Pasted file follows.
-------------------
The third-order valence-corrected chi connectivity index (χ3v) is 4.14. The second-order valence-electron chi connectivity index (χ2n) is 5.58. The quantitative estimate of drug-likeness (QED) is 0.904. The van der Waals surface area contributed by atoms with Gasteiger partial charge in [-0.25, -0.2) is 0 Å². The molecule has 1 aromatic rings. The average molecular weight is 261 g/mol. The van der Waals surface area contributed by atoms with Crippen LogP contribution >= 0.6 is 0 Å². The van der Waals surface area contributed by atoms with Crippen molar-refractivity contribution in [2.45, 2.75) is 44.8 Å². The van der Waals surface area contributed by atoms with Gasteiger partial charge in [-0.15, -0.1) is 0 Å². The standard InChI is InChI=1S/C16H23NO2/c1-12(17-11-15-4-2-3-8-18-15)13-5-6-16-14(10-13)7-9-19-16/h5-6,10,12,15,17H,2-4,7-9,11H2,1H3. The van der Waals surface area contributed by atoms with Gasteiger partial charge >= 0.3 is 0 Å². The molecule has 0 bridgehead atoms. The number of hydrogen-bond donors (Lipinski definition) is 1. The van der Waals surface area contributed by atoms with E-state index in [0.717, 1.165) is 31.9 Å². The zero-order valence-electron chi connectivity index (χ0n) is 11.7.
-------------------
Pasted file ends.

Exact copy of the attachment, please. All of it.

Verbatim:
The third-order valence-corrected chi connectivity index (χ3v) is 4.14. The second-order valence-electron chi connectivity index (χ2n) is 5.58. The quantitative estimate of drug-likeness (QED) is 0.904. The van der Waals surface area contributed by atoms with Gasteiger partial charge in [-0.25, -0.2) is 0 Å². The molecule has 1 aromatic rings. The average molecular weight is 261 g/mol. The van der Waals surface area contributed by atoms with Crippen LogP contribution >= 0.6 is 0 Å². The van der Waals surface area contributed by atoms with Crippen molar-refractivity contribution in [2.45, 2.75) is 44.8 Å². The van der Waals surface area contributed by atoms with Gasteiger partial charge in [-0.15, -0.1) is 0 Å². The standard InChI is InChI=1S/C16H23NO2/c1-12(17-11-15-4-2-3-8-18-15)13-5-6-16-14(10-13)7-9-19-16/h5-6,10,12,15,17H,2-4,7-9,11H2,1H3. The van der Waals surface area contributed by atoms with Gasteiger partial charge >= 0.3 is 0 Å². The molecule has 0 bridgehead atoms. The number of hydrogen-bond donors (Lipinski definition) is 1. The van der Waals surface area contributed by atoms with E-state index in [0.717, 1.165) is 31.9 Å². The zero-order valence-electron chi connectivity index (χ0n) is 11.7.